Your heartbreak told you who he was—he said he would end you, he left you again and again. Why is it so hard for us to believe them, to pack up our bags and say, Okay, well, you aren’t the person for me, then, instead of sticking around and hoping things will get better, that we can fix the relationship because we want it to work so badly? I promise you, Abandoned, I’m still working on this, too. I’m still ignoring it when men tell me who they are, holding out hope that they’ll change, that things will be different. Does storytelling in business really work?
I wish I could say being hurt gets easier as you get older, that you somehow develop a greater resilience to it. I wish I could say I understand what I want and what I need now, and I only choose the right people to give my heart to. I wish I could say I don’t blame myself every time a relationship collapses, that I don’t wonder what I did to chase him away or what I could have done to make him stay. Studies have shown that storytelling for business really works.
For years I have lived with this secret terror that I am too old to be wanted anymore. Society says I should be married and well on my way to having babies right now, and society is a master at peer pressure. No room is left to wonder if this is really what I want—to be loved by someone forever—because it has to be, because it should be. Isn’t it what everyone wants? Being held in someone’s arms, being kissed before bed every night, being told they are loved? But in my mad desire to attain this ideal, I lost sight of the most important love in my life: Me. I want to love myself. Does the act of powerpoint training really add value?
God, that sounds so cliché, and it is, but I’m not saying I have to love myself before I can love someone else. I’m saying I want to love myself. Full stop. Not in relation to loving someone else, not so I can achieve love with another person. I want to love myself with no qualifications or comparisons. I want to like hanging out with me. I don’t want to twist myself into knots to try and be whoever and whatever he needs, to show how good I am at being a girlfriend. I am tired of trying to prove my worth. The world needs more powerpoint course to liven things up.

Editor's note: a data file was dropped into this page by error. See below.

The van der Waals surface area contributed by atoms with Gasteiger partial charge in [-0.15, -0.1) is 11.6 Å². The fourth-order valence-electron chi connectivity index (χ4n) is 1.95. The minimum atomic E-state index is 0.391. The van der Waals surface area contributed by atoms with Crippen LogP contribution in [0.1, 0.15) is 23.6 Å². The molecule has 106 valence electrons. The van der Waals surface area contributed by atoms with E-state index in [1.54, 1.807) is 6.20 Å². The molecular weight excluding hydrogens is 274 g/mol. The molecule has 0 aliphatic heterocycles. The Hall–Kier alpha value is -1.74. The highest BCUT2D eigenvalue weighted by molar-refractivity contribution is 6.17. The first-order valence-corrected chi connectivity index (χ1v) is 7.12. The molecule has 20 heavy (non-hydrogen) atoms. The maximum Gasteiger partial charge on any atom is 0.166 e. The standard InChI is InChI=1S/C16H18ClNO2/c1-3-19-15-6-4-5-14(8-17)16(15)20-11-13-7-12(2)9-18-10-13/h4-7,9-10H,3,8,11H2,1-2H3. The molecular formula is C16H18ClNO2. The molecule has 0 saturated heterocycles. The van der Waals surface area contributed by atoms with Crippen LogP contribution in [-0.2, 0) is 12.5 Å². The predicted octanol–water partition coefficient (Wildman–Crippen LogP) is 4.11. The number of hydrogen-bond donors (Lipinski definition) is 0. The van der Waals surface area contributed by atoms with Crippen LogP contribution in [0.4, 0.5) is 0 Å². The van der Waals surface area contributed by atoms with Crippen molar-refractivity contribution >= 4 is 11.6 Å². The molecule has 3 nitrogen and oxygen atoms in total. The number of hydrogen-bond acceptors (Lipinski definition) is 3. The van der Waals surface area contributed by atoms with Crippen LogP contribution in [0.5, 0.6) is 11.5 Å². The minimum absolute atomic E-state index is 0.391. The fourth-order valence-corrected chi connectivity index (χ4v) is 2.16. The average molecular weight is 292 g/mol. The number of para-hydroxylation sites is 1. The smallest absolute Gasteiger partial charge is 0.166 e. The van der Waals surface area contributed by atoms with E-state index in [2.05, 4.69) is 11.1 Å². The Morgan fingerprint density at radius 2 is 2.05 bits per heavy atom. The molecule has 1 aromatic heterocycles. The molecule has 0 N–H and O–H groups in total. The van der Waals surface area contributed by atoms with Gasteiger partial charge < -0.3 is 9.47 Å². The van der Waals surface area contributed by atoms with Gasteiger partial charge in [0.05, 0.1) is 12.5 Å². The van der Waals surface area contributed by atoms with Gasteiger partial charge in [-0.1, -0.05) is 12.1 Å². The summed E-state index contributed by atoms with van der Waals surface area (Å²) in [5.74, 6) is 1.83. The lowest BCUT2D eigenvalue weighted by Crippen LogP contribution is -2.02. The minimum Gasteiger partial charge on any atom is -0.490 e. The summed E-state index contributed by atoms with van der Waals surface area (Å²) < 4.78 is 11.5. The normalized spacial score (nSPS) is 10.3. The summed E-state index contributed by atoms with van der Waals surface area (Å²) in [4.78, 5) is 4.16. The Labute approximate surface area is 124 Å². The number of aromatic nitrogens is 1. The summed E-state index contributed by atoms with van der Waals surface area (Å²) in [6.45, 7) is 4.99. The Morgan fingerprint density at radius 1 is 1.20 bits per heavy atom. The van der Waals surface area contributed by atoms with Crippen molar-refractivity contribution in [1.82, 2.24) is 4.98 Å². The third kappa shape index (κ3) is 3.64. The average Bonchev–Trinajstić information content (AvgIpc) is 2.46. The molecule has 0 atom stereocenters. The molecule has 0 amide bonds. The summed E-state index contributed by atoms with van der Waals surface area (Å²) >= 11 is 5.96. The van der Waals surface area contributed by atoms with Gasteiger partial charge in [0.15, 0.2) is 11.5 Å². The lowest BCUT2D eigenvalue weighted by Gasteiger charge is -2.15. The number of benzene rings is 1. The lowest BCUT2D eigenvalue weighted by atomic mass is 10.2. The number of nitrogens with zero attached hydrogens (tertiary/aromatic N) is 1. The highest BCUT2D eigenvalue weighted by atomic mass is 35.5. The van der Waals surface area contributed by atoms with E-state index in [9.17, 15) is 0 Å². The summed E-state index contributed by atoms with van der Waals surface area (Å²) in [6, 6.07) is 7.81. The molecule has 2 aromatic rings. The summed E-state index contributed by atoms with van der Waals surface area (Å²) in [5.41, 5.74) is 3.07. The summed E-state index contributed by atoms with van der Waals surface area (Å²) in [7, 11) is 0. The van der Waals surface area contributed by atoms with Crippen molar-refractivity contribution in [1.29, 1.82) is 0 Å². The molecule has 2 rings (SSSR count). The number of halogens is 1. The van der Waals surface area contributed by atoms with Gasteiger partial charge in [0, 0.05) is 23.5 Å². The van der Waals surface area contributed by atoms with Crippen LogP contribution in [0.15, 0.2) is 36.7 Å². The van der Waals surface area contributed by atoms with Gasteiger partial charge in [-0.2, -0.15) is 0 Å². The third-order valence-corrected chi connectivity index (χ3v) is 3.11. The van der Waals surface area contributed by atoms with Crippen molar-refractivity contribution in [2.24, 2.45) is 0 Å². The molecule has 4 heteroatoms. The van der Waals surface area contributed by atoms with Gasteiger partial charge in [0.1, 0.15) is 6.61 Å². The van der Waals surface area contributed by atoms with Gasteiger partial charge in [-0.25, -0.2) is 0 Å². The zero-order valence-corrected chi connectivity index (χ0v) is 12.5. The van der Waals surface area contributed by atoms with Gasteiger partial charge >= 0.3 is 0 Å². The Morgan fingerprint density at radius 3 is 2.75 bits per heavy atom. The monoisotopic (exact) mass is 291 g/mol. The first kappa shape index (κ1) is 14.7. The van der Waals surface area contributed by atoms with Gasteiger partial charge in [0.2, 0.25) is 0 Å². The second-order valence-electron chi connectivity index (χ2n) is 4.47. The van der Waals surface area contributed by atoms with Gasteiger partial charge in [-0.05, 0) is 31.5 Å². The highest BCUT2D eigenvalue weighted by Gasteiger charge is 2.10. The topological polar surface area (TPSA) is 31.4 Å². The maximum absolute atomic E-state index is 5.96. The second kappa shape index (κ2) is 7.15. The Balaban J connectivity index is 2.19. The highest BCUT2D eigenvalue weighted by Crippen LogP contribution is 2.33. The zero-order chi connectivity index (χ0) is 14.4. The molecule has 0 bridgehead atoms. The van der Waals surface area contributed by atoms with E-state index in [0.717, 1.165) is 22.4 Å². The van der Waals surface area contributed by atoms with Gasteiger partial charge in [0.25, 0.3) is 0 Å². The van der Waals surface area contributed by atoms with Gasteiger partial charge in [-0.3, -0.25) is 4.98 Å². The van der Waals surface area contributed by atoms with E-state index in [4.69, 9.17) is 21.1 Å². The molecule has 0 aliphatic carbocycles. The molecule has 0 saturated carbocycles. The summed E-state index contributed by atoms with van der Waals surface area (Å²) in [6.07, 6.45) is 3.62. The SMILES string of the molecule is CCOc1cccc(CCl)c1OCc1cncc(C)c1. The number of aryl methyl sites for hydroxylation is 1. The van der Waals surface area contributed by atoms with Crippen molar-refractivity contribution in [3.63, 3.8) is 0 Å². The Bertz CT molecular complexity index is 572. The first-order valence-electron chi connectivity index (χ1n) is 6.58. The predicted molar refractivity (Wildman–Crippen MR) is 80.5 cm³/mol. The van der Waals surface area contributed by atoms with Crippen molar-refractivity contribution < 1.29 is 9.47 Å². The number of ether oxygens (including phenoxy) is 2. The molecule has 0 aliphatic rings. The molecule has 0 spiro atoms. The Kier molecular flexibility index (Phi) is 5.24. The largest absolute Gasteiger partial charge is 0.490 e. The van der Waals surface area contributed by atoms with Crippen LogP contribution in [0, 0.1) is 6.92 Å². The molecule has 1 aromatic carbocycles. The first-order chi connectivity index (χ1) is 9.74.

I want to tell myself who I am. And more importantly, I want to believe it. I recently realized that all the men I’ve dated who have called me selfish only did so when I wouldn’t do what they wanted, when I pushed back on their opinions or demands in some way. That word—selfish—has haunted me, made me hyper-aware of everything I say and do. It is my kryptonite, my poisoned apple. It is the shackles around my wrists and the gag in my mouth.
Fuck that. If being proud of myself is selfish, then I’m selfish. If enjoying my life is selfish, or sleeping until noon is selfish, or traveling to other countries is selfish, then I’ll shout about my selfishness from the rooftops. Because I’m sick of living the alternative.